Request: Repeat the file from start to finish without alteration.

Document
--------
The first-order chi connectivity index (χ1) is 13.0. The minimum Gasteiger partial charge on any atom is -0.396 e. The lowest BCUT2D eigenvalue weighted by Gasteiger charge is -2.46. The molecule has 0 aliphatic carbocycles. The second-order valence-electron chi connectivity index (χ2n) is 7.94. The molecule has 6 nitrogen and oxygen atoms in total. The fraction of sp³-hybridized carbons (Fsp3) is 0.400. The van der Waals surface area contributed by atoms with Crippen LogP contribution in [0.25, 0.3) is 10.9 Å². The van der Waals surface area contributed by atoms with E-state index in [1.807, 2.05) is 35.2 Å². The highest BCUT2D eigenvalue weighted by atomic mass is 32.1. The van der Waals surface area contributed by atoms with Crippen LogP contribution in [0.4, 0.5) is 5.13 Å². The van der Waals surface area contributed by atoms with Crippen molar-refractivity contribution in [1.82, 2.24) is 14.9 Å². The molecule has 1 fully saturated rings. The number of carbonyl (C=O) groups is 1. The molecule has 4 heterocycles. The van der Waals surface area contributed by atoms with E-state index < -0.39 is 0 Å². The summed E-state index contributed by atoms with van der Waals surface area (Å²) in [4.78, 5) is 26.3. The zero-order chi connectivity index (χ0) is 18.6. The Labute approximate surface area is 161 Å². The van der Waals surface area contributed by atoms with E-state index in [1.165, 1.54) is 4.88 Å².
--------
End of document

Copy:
The first-order chi connectivity index (χ1) is 13.0. The minimum Gasteiger partial charge on any atom is -0.396 e. The lowest BCUT2D eigenvalue weighted by Gasteiger charge is -2.46. The molecule has 0 aliphatic carbocycles. The second-order valence-electron chi connectivity index (χ2n) is 7.94. The molecule has 6 nitrogen and oxygen atoms in total. The fraction of sp³-hybridized carbons (Fsp3) is 0.400. The van der Waals surface area contributed by atoms with Crippen LogP contribution in [0.25, 0.3) is 10.9 Å². The van der Waals surface area contributed by atoms with E-state index in [1.807, 2.05) is 35.2 Å². The highest BCUT2D eigenvalue weighted by atomic mass is 32.1. The van der Waals surface area contributed by atoms with Crippen LogP contribution in [0.4, 0.5) is 5.13 Å². The van der Waals surface area contributed by atoms with Crippen molar-refractivity contribution in [1.82, 2.24) is 14.9 Å². The molecule has 1 fully saturated rings. The number of carbonyl (C=O) groups is 1. The molecule has 4 heterocycles. The van der Waals surface area contributed by atoms with E-state index < -0.39 is 0 Å². The summed E-state index contributed by atoms with van der Waals surface area (Å²) in [4.78, 5) is 26.3. The zero-order chi connectivity index (χ0) is 18.6. The Labute approximate surface area is 161 Å². The van der Waals surface area contributed by atoms with E-state index in [1.165, 1.54) is 4.88 Å².